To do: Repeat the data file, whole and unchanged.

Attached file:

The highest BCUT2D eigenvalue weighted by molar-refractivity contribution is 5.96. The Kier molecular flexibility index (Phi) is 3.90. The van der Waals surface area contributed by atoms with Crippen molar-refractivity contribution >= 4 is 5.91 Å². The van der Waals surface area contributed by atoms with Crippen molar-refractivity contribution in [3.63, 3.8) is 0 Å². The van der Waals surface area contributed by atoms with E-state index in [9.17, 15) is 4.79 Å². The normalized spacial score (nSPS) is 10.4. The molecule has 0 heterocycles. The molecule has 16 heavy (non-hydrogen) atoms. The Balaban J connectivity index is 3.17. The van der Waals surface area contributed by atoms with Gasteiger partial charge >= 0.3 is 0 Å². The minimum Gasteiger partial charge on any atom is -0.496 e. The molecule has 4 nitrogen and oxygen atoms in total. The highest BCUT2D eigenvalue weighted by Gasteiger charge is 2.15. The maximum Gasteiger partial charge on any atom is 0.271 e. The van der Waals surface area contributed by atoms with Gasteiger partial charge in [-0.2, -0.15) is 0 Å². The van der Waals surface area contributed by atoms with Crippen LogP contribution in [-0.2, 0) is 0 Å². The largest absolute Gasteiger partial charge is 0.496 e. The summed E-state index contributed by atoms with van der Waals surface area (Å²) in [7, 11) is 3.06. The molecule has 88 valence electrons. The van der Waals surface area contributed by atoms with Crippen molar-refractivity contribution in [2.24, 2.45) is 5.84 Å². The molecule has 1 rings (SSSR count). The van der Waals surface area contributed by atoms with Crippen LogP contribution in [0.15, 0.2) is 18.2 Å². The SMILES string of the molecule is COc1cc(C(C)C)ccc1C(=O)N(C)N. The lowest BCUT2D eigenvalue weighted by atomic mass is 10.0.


The highest BCUT2D eigenvalue weighted by molar-refractivity contribution is 5.96. The Kier molecular flexibility index (Phi) is 3.90. The van der Waals surface area contributed by atoms with Crippen molar-refractivity contribution >= 4 is 5.91 Å². The van der Waals surface area contributed by atoms with Crippen molar-refractivity contribution in [3.63, 3.8) is 0 Å². The van der Waals surface area contributed by atoms with E-state index in [9.17, 15) is 4.79 Å². The normalized spacial score (nSPS) is 10.4. The molecule has 0 heterocycles. The molecule has 16 heavy (non-hydrogen) atoms. The Balaban J connectivity index is 3.17. The van der Waals surface area contributed by atoms with Gasteiger partial charge >= 0.3 is 0 Å². The minimum Gasteiger partial charge on any atom is -0.496 e. The molecule has 4 nitrogen and oxygen atoms in total. The highest BCUT2D eigenvalue weighted by Gasteiger charge is 2.15. The maximum Gasteiger partial charge on any atom is 0.271 e. The van der Waals surface area contributed by atoms with Gasteiger partial charge in [-0.2, -0.15) is 0 Å². The van der Waals surface area contributed by atoms with Crippen LogP contribution in [-0.2, 0) is 0 Å². The largest absolute Gasteiger partial charge is 0.496 e. The summed E-state index contributed by atoms with van der Waals surface area (Å²) in [7, 11) is 3.06. The molecule has 88 valence electrons. The van der Waals surface area contributed by atoms with Crippen molar-refractivity contribution in [2.24, 2.45) is 5.84 Å². The molecule has 1 rings (SSSR count). The van der Waals surface area contributed by atoms with Crippen LogP contribution in [0.15, 0.2) is 18.2 Å². The SMILES string of the molecule is COc1cc(C(C)C)ccc1C(=O)N(C)N. The lowest BCUT2D eigenvalue weighted by atomic mass is 10.0.